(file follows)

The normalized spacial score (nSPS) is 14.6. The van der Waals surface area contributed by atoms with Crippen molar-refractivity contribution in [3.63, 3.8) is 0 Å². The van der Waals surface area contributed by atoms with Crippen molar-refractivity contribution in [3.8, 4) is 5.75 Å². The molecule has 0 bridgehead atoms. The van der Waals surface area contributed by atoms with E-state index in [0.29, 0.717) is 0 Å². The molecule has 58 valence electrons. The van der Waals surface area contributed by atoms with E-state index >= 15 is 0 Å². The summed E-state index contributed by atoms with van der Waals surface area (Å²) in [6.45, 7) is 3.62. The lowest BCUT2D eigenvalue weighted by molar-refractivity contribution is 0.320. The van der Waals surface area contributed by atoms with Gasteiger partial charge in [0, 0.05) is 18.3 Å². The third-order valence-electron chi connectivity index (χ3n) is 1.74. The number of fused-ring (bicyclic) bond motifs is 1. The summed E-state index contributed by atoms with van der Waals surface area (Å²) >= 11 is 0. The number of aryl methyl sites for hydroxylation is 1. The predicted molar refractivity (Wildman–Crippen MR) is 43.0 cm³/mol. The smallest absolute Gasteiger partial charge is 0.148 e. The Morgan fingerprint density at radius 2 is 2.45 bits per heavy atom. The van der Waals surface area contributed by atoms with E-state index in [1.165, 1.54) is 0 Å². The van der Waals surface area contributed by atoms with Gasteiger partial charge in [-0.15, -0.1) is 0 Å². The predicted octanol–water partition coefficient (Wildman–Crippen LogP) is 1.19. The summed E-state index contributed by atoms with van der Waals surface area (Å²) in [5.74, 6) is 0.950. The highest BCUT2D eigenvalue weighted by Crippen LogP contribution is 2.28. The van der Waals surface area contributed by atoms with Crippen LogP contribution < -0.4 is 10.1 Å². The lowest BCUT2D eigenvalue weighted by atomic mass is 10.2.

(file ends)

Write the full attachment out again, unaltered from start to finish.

The normalized spacial score (nSPS) is 14.6. The van der Waals surface area contributed by atoms with Crippen molar-refractivity contribution in [3.63, 3.8) is 0 Å². The van der Waals surface area contributed by atoms with Crippen molar-refractivity contribution in [3.8, 4) is 5.75 Å². The molecule has 0 bridgehead atoms. The van der Waals surface area contributed by atoms with E-state index in [0.29, 0.717) is 0 Å². The molecule has 58 valence electrons. The van der Waals surface area contributed by atoms with E-state index >= 15 is 0 Å². The summed E-state index contributed by atoms with van der Waals surface area (Å²) in [6.45, 7) is 3.62. The lowest BCUT2D eigenvalue weighted by molar-refractivity contribution is 0.320. The van der Waals surface area contributed by atoms with Gasteiger partial charge in [0, 0.05) is 18.3 Å². The third-order valence-electron chi connectivity index (χ3n) is 1.74. The number of fused-ring (bicyclic) bond motifs is 1. The summed E-state index contributed by atoms with van der Waals surface area (Å²) >= 11 is 0. The number of aryl methyl sites for hydroxylation is 1. The predicted molar refractivity (Wildman–Crippen MR) is 43.0 cm³/mol. The smallest absolute Gasteiger partial charge is 0.148 e. The Morgan fingerprint density at radius 2 is 2.45 bits per heavy atom. The van der Waals surface area contributed by atoms with E-state index in [1.165, 1.54) is 0 Å². The van der Waals surface area contributed by atoms with Gasteiger partial charge in [-0.15, -0.1) is 0 Å². The predicted octanol–water partition coefficient (Wildman–Crippen LogP) is 1.19. The summed E-state index contributed by atoms with van der Waals surface area (Å²) in [5.74, 6) is 0.950. The highest BCUT2D eigenvalue weighted by Crippen LogP contribution is 2.28. The van der Waals surface area contributed by atoms with Crippen LogP contribution < -0.4 is 10.1 Å². The lowest BCUT2D eigenvalue weighted by atomic mass is 10.2.